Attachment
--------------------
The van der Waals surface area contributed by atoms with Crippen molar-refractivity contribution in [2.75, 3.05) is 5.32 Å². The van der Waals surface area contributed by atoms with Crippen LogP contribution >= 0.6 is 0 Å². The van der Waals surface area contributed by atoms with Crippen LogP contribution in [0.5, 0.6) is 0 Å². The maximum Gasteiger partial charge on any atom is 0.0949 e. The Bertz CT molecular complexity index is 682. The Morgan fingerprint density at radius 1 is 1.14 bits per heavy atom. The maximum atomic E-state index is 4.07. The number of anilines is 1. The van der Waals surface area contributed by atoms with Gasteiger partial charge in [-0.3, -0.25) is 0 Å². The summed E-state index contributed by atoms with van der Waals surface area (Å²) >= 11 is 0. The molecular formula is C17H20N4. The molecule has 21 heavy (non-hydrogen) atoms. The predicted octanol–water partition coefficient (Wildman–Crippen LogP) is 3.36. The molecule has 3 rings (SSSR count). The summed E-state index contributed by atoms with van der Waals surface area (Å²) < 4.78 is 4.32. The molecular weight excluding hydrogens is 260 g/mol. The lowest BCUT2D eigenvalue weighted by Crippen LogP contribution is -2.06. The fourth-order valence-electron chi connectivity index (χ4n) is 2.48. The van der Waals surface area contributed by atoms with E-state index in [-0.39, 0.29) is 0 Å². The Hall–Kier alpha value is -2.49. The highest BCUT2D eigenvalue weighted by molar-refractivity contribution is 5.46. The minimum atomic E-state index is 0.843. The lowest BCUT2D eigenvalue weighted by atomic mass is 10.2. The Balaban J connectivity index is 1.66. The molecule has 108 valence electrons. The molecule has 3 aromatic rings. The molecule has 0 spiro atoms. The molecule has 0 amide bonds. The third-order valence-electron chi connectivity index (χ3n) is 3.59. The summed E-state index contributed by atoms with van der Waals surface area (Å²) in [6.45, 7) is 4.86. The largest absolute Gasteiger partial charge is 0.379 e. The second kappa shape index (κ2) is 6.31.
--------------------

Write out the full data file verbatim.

The van der Waals surface area contributed by atoms with Crippen molar-refractivity contribution in [2.75, 3.05) is 5.32 Å². The van der Waals surface area contributed by atoms with Crippen LogP contribution >= 0.6 is 0 Å². The van der Waals surface area contributed by atoms with Crippen LogP contribution in [0.5, 0.6) is 0 Å². The maximum Gasteiger partial charge on any atom is 0.0949 e. The Bertz CT molecular complexity index is 682. The Morgan fingerprint density at radius 1 is 1.14 bits per heavy atom. The maximum atomic E-state index is 4.07. The number of anilines is 1. The van der Waals surface area contributed by atoms with Gasteiger partial charge in [-0.3, -0.25) is 0 Å². The summed E-state index contributed by atoms with van der Waals surface area (Å²) >= 11 is 0. The molecular formula is C17H20N4. The molecule has 21 heavy (non-hydrogen) atoms. The predicted octanol–water partition coefficient (Wildman–Crippen LogP) is 3.36. The molecule has 3 rings (SSSR count). The summed E-state index contributed by atoms with van der Waals surface area (Å²) < 4.78 is 4.32. The molecular weight excluding hydrogens is 260 g/mol. The lowest BCUT2D eigenvalue weighted by Crippen LogP contribution is -2.06. The fourth-order valence-electron chi connectivity index (χ4n) is 2.48. The van der Waals surface area contributed by atoms with E-state index in [-0.39, 0.29) is 0 Å². The Hall–Kier alpha value is -2.49. The highest BCUT2D eigenvalue weighted by molar-refractivity contribution is 5.46. The minimum atomic E-state index is 0.843. The lowest BCUT2D eigenvalue weighted by atomic mass is 10.2. The Balaban J connectivity index is 1.66. The molecule has 108 valence electrons. The molecule has 3 aromatic rings. The molecule has 0 spiro atoms. The molecule has 0 amide bonds. The third-order valence-electron chi connectivity index (χ3n) is 3.59. The summed E-state index contributed by atoms with van der Waals surface area (Å²) in [6.45, 7) is 4.86. The largest absolute Gasteiger partial charge is 0.379 e. The second kappa shape index (κ2) is 6.31.